State Rep. Ed DeLaney explains why you should be very, very afraid of House Bill 1316

May 9, 2018 Ed DeLaney

INDIANAPOLIS — State Rep. Ed DeLaney (D-Indianapolis) today issued the following statement about House Bill 1316, one of five measures set to be considered by the Indiana General Assembly during a special session that begins Monday (May 14):

“In the days and weeks leading up to May 14, we have been assured time and again by the Indiana House Speaker, among others, that this special session will deal only with the same bills that were not acted on during the last night of the regular session back in March. This suggests that these bills deal with matters that already have been thoroughly discussed by legislators.

“In other words, nothing to worry about here.

“Oh, really? Let us talk about House Bill 1316, which contains many, many different things. It’s the kind of legislation I like to call a dump truck, and one of the things dumped in it began life as House Bill 1039.

“In that original form, filed by State Rep. Wes Culver (R-Goshen), it was designed to make college savings accounts (commonly known as 529s) more attractive by allowing contributors to invest more money up front.

“Sounds fine, but when we discussed HB 1039 in committee, concerns were raised about the potential impact of the Trump Tax Plan on 529 accounts. It seems that the federal law now gives a tax break for contributions going to K-12 schools, not just higher ed. As we talked about the implications of this change, it was decided that perhaps the best thing to do would be to have this entire matter studied over the interim.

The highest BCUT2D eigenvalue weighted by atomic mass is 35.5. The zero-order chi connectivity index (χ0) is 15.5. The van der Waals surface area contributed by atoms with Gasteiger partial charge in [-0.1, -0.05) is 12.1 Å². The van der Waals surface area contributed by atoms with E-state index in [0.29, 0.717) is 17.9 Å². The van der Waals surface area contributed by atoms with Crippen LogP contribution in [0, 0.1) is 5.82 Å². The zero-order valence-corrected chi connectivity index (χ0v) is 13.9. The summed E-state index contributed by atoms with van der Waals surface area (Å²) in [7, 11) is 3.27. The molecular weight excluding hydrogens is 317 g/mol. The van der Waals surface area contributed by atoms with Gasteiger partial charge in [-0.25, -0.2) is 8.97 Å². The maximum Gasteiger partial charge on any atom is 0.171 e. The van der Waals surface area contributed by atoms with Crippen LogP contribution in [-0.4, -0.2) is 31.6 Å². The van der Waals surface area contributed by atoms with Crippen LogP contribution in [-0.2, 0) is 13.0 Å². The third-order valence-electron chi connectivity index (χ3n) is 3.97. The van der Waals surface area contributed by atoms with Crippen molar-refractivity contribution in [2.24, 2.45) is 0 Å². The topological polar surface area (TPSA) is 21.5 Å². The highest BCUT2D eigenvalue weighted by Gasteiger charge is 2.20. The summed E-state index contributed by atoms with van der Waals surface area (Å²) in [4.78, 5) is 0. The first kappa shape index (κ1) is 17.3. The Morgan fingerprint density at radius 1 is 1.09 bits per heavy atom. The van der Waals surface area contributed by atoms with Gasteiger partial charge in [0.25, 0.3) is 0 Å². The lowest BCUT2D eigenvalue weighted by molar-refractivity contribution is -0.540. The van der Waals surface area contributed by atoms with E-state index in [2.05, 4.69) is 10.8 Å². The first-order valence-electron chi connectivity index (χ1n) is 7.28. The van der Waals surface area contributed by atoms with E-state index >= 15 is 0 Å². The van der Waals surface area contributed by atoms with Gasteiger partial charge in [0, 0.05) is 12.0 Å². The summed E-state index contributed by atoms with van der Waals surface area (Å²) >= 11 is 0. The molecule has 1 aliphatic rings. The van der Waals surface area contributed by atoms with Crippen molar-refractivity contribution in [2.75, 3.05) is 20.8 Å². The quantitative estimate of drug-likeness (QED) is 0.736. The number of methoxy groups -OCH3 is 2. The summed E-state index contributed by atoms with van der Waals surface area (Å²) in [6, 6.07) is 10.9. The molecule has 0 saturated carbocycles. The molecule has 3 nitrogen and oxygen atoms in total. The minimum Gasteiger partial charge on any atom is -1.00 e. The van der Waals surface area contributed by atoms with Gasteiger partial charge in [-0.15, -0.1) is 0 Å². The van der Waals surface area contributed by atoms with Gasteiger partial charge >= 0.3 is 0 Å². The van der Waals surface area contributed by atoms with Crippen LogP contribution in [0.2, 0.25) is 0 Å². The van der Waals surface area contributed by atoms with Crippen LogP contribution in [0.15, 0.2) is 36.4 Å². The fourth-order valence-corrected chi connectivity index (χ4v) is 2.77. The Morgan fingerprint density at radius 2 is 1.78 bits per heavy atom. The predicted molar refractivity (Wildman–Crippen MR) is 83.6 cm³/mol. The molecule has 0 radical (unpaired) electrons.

“That version of the bill passed the House. The Indiana Senate went a step further by explicitly barring the use of 529 accounts on K-12 while the study was under way. House members never got a chance to consider any version of HB 1039 with this change, and it would seem that the matter had died.

“Until it didn’t.

“Come the final days of the regular session, House Bill 1316 ended up containing language on 529 accounts. In fact, the language allowed the accounts to be used for K-12 tuition expenses in non-public schools. How did it get there? Who put it in there? Who knows?

“A conference committee report on HB 1316 was passed by the Senate. Most accounts timed the debate on that bill at 23 seconds. However, the House never took action and the report and the bill died.

“Until it didn’t.

“HB 1316 is alive again. It contains the mutated version of the 529 account plan that appeared in the final days of the regular session.

“Why does all this matter?

“In terms of policy, 529 accounts are a solid device to use state tax credits to encourage college savings and reduce student loan debt. Any effort to divert the savings to non-public K-12 would seem to be an idea worthy of thoughtful debate and consideration and fine-tuning…all of the things that were missing when the idea appeared in HB 1316 in the regular session’s final days.

“In Monday’s special session, we are being asked to vote on this new form of state support for non-public schools without any committee hearings, amendments, or even an estimate of the fiscal impact of this idea.

“If this is an example of the kind of ‘transparency’ that the House Speaker is talking about, I would suggest that Monday’s special session isn’t going to be very transparent…or special, for that matter. If this is the kind of thing we’re going to be voting on, what other horrors are in these bills, just waiting for the kind of discovery that comes when the barn door is closed and the horse is wandering into the next county?

“In other words, there may be everything to worry about here.”